Senior Crime Prevention Programs


Senior citizens represent the most rapidly growing segment of the population in the United States. One in every eight American is currently age 65 or older, a total of more than 33.6 million. By year 2000, this number will increase to an estimated 35 million as baby boomers age and life expectancy increases. By year 2030, the number of senior citizens is expected to exceed 64 million in the U.S.

Although national surveys indicate that senior citizens are the least victimized age group, they often exhibit the greatest fear of crime. This fear can at least partially be contributed to their fear of personal vulnerability. Due to the natural consequences of aging, i.e., loss of hearing and/or eyesight along with other chronic and debilitating conditions, senior citizens perceive themselves as more vulnerable to physical injury if attacked. Senior citizens often live in isolation due to the loss of family members. They are also more likely to live in inner city neighborhoods that may have high crime rates.

Senior Safety Tips

Crime Prevention Programs

There have been numerous crime prevention programs developed for senior citizens. Examples of such programs include the following:

  • U.S. Postal Service mail carriers are encouraged to report when mail at the home of a senior citizen has not been collected.
  • Drivers of meals-on-wheels are instructed to report the absence of senior citizens.
  • Meter readers for utility companies are encouraged to be particularly alert for unusual circumstances at the residences of senior citizens.
  • Another program is when volunteers will, on a regular basis, call senior citizens to check on their safety and well-being.
  • Another program is when duress alarms are installed between apartments or condominiums of senior citizens so the resident of one can alert another if there is a crime or health problem.
  • A church or 4-H chapter may provide escorts for senior citizens.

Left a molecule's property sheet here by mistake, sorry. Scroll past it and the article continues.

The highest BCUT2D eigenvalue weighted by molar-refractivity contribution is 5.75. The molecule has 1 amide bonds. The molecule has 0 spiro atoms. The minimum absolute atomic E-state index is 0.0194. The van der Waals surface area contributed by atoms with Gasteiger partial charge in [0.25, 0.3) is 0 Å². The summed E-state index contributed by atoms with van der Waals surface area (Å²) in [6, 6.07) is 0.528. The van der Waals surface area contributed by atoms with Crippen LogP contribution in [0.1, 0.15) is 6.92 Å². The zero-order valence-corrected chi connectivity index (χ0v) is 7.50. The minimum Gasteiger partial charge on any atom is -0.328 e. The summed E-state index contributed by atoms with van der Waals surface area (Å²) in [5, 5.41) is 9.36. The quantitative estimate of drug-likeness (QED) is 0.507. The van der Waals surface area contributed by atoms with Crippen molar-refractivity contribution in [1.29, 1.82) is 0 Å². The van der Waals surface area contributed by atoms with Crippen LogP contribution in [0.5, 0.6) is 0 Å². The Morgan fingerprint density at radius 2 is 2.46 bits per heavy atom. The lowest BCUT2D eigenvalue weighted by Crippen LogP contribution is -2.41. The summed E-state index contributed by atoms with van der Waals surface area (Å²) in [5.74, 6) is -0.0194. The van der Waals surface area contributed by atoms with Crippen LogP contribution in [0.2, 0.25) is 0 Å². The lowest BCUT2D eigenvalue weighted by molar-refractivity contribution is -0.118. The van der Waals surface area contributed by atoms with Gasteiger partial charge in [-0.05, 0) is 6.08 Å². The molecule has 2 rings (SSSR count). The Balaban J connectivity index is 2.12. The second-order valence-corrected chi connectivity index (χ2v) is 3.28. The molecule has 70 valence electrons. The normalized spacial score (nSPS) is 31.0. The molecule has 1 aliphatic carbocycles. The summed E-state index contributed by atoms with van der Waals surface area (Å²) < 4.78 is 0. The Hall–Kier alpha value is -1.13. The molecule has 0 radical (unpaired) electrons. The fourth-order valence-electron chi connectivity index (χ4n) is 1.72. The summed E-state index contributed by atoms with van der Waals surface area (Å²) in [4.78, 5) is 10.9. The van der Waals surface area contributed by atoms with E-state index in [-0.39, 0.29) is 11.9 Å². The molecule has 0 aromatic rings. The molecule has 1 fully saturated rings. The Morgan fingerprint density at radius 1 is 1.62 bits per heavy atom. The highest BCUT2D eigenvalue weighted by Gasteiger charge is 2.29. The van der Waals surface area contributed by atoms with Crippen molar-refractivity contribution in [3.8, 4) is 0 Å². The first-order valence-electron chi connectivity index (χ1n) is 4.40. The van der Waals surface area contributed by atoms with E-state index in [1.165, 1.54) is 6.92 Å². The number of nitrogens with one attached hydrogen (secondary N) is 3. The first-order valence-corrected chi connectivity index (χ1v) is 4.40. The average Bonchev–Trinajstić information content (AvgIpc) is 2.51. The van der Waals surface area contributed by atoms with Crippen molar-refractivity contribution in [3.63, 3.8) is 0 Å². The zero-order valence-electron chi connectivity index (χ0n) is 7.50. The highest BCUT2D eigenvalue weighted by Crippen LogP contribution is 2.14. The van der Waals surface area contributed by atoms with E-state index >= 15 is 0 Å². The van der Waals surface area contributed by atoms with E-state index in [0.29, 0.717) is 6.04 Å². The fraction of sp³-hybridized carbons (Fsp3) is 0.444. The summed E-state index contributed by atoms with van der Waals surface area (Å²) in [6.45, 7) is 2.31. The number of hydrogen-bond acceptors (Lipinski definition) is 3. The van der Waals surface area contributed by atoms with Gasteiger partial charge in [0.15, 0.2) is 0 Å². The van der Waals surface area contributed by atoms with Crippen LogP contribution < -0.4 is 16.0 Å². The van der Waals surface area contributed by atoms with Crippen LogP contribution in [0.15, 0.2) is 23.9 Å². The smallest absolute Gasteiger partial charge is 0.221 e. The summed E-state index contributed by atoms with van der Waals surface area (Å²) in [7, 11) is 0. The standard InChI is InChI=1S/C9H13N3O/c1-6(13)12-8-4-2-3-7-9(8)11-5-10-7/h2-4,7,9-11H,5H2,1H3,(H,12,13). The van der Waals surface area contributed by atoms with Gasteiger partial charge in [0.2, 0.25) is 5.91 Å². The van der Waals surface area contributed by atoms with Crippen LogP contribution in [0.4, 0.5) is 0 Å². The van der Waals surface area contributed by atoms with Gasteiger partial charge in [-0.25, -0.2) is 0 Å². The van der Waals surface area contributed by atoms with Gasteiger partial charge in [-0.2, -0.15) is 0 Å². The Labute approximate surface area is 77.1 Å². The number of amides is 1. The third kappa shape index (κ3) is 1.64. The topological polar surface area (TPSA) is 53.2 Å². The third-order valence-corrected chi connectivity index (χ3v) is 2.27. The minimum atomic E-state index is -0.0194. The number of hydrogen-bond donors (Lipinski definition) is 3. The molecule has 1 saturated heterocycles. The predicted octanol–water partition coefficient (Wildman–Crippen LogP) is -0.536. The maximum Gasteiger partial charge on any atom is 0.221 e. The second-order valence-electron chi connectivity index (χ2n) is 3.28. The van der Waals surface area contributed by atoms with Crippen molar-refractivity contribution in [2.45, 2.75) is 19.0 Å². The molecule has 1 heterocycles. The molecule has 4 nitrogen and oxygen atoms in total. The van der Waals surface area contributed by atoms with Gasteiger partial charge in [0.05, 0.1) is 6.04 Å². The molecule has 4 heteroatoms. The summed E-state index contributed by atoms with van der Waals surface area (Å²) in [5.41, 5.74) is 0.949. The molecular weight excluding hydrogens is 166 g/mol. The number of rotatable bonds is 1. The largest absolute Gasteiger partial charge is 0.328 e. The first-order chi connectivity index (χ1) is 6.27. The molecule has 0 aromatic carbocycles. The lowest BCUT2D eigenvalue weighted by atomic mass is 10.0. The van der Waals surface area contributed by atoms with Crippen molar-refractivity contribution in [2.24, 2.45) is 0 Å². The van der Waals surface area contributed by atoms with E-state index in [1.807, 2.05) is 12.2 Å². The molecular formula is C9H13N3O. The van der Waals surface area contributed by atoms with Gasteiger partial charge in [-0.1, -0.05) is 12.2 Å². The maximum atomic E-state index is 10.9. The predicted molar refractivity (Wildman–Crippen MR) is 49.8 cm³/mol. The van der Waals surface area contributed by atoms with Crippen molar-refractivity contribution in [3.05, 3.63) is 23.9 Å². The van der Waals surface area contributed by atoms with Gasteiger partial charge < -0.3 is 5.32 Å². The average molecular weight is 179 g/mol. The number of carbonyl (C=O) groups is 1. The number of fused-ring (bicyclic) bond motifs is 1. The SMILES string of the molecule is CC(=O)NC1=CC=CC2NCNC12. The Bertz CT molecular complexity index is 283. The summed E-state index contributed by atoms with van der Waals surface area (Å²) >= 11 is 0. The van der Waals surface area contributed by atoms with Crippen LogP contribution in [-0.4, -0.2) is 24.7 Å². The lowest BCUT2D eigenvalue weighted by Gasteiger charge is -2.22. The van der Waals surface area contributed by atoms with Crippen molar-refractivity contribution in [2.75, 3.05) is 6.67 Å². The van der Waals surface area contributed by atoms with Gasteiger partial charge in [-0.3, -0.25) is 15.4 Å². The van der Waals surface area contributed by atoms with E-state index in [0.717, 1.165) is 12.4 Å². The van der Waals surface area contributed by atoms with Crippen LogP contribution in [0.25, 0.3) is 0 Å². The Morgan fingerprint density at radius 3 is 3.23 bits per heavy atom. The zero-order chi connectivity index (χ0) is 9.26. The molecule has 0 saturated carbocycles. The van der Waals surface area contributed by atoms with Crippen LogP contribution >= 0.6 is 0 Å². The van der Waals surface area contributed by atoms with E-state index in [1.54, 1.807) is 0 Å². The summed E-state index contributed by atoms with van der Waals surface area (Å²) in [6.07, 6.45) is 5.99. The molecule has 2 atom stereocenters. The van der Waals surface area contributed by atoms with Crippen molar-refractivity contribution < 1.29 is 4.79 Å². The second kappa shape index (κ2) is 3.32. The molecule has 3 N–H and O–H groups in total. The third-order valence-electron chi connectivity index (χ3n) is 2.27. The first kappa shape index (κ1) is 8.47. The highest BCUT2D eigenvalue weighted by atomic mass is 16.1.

• Another crime prevention program is to encourage senior citizens to have any regular incoming checks (Social Security, pensions, supplemental income, VA compensation, etc.) deposited directly into their bank checking or savings account.
  • The National Crime Prevention Council (NCPC) has developed a brochure, featuring McGruff that provides crime prevention recommendations and tips for senior citizens.
  • The American Association of Retired Persons (AARP) is very involved in the development of crime prevention educational materials for senior citizens. The AARP also recommends the use of senior citizens as law enforcement volunteers. They can possibly be utilized in Operation Identification, security surveys, crime prevention education, neighborhood surveillance and patrols, senior citizen escort services, crime analysis, victim/witness assistance, and court watching.

Triad

Triad is a cooperative agreement between the American Association of Retired Persons (AARP), the International Association of Chiefs of Police (IACP) and the National Sheriff’s Association (NSA) to work together to reduce both criminal victimization and unwarranted fear of crime affecting senior citizens. Triad is commu-nity policing, developing improved ways to reduce crimes against senior citizens and enhance law enforcement services to them.

Triad activities are generally carried out by S.A.L.T. (Seniors And Lawmen Together) Councils which typically include representatives of police departments, the sheriff’s office, AARP and other senior organizations, service providers, hospitals, the business community, clergy and other agencies involved in or interested in helping senior citizens.

Among the Triad sponsored activities are the following:

  • Information for senior citizens on:
    • How to avoid criminal victimization
    • Increased involvement in Neighborhood Watch
    • Home security information and inspections
    • Knowledge of current frauds and scams
    • Coping with telephone solicitations and door-to-door salesmen
    • Senior abuse prevention, recognition and reporting
    • Training for police officers and sheriff deputies in communicating with and assisting senior citizens
    • Telephone reassurance programs for senior citizens.
    • Adopt-a-senior visits for shut-ins.
    • Intergenerational projects beneficial to senior citizens and youth.
  • Emergency preparedness plans by and for senior citizens.
  • Senior citizen walks at parks or malls — with crime prevention components
  • Victim assistance by and for senior citizens.
  • Court watch activities.
  • Refrigerator cards with emergency information.
  • Senior citizen volunteers within law enforcement agencies.
  • Citizen Police Academy to education the community.
  • Speakers bureau available to the community.
  • Information tables at senior centers and malls.

For more information on Triad, call 800-424-7827.